An inmate looks out from his cell in the Security Housing Unit (SHU) at Corcoran State Prison in Corcoran, California on October 1, 2013.

 

(Washington, DC) – A major criminal justice reform bill introduced in the US Congress on June 25, 2015, could improve the fairness of federal prison sentencing and better protect the rights of prisoners, Human Rights Watch said today. The bill, the Safe, Accountable, Fair, Effective (SAFE) Justice Act, is sponsored by Representatives Jim Sensenbrenner of Wisconsin and Bobby Scott of Virginia.

“Federal prisons are filled beyond capacity with people serving grotesquely long sentences,” said Antonio Ginatta, US advocacy director at Human Rights Watch. “The SAFE Justice Act proposes thoughtful reforms that address some of the abuses of the ‘tough on crime’ era.”

The SAFE Justice Act proposes reforms throughout all stages of the criminal justice process, from pretrial detention to post-confinement probation. It embraces general criminal justice principles supported by Human Rights Watch, including, for example, eligibility for retroactive application of sentence reductions. Several sections of the bill specifically propose reforms that were analyzed in several recent Human Rights Watch reports:

  • The SAFE Justice Act would reform federal sentencing statutes to promote fairer results. It would modify mandatory minimum sentences so that they exclude people whose role in a drug trafficking offense is low-level or minimal. The bill also would give judges more discretion through “safety valves” to impose sentences on drug offenders shorter than those required by mandatory minimums. And it would narrow sentencing enhancements that currently can turn a 10-year sentence into a life sentence due to prior drug crimes. With these reforms, prosecutors would no longer be able to threaten disproportionately long and unfair sentences in federal drug cases, as Human Rights Watch documented in a 2013 report.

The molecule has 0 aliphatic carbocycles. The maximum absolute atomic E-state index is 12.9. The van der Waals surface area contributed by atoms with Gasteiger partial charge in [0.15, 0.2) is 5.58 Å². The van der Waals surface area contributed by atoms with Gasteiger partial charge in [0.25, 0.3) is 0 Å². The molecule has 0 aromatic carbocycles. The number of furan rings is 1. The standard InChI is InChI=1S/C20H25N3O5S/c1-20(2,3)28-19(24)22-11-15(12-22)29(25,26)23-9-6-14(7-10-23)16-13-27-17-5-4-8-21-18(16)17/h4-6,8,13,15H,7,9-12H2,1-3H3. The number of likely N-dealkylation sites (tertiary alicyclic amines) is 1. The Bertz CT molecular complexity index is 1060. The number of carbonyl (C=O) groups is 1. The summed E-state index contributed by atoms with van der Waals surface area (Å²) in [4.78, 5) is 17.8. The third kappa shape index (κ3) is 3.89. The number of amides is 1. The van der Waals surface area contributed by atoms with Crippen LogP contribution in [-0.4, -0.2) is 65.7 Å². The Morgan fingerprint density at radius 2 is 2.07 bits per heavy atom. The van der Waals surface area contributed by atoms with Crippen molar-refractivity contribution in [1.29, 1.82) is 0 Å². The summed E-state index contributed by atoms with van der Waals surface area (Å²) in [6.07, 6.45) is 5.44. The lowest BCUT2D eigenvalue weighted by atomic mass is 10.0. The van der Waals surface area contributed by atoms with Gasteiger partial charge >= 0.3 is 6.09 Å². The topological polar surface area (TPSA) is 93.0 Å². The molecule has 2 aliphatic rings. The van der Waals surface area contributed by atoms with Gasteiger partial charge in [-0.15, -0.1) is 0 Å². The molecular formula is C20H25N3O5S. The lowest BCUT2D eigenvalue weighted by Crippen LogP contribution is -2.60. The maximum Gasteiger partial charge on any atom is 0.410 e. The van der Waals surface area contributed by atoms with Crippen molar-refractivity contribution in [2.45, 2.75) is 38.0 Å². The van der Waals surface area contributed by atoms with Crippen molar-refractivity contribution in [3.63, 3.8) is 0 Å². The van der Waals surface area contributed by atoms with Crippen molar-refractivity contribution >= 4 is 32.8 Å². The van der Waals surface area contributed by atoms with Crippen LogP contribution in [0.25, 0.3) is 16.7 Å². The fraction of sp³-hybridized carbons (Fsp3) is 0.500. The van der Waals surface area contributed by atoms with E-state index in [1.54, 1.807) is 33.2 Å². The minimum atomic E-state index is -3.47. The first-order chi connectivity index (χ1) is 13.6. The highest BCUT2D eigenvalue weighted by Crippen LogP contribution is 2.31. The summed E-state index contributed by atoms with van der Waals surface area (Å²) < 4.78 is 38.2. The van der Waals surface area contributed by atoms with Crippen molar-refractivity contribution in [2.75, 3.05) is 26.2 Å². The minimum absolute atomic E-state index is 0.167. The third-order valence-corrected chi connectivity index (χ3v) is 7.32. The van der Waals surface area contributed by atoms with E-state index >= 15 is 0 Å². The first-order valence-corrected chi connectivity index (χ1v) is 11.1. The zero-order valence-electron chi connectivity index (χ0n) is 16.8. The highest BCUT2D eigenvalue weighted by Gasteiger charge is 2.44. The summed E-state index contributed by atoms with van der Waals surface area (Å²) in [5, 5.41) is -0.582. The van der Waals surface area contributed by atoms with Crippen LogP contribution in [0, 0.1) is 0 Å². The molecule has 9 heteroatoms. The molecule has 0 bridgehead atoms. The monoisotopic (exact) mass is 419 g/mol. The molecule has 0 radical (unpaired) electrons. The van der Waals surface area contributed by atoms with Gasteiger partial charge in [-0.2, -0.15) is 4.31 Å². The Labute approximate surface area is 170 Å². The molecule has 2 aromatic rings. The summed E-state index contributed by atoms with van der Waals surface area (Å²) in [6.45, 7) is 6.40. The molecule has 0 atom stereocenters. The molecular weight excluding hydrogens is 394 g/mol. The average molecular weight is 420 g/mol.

• The bill would also make much needed changes to the federal compassionate release program. As Human Rights Watch reported in 2012, the US Bureau of Prisons has underused the compassionate release program, which allows for people in prison to be released for “extraordinary and compelling” reasons. The SAFE Justice Act would give people in prison the right to petition a court directly for compassionate release – without requiring Bureau of Prison approval as is currently the case – and allow for a prisoner to seek compassionate release in cases involving the death or incapacitation of their child’s primary caregiver.
  • The SAFE Justice Act would require the US Attorney General to provide training to federal correctional staff on how to better identify and respond to people with mental disabilities under their custody as well as on de-escalation techniques for their responses. This provision is consistent with a key recommendation from a recent Human Rights Watch report on use of force against inmates with mental disabilities.

The SAFE Justice Act is the outcome of the House Judiciary Committee’s task force on over-criminalization, chaired by Sensenbrenner, with Scott as its ranking member. Authorized in 2013, the task force assessed the massive growth of federal criminal offenses and the soaring federal prison population since the 1980s. Human Rights Watch submitted testimony to the task force addressing the issue of disproportionately long federal sentences.

The introduction of the SAFE Justice Act in the House of Representatives follows the introduction of several reform-minded bills in the Senate, including the Smarter Sentencing Act – which would cut the length of certain mandatory minimum sentences for drug offenses in half – and the flawed CORRECTIONS Act, which, as introduced, fails to address mandatory minimum sentences and sentencing enhancements at all.

Congress should pass the SAFE Justice Act as well as additional reforms to bring federal sentencing in line with principles of proportionality, fairness, and respect for human dignity, Human Rights Watch said.

“The SAFE Justice Act is not a cure-all, but a smartly crafted bill that would better align the federal prison system with its human rights obligations,” Ginatta said. “It’s a promising vehicle for change.”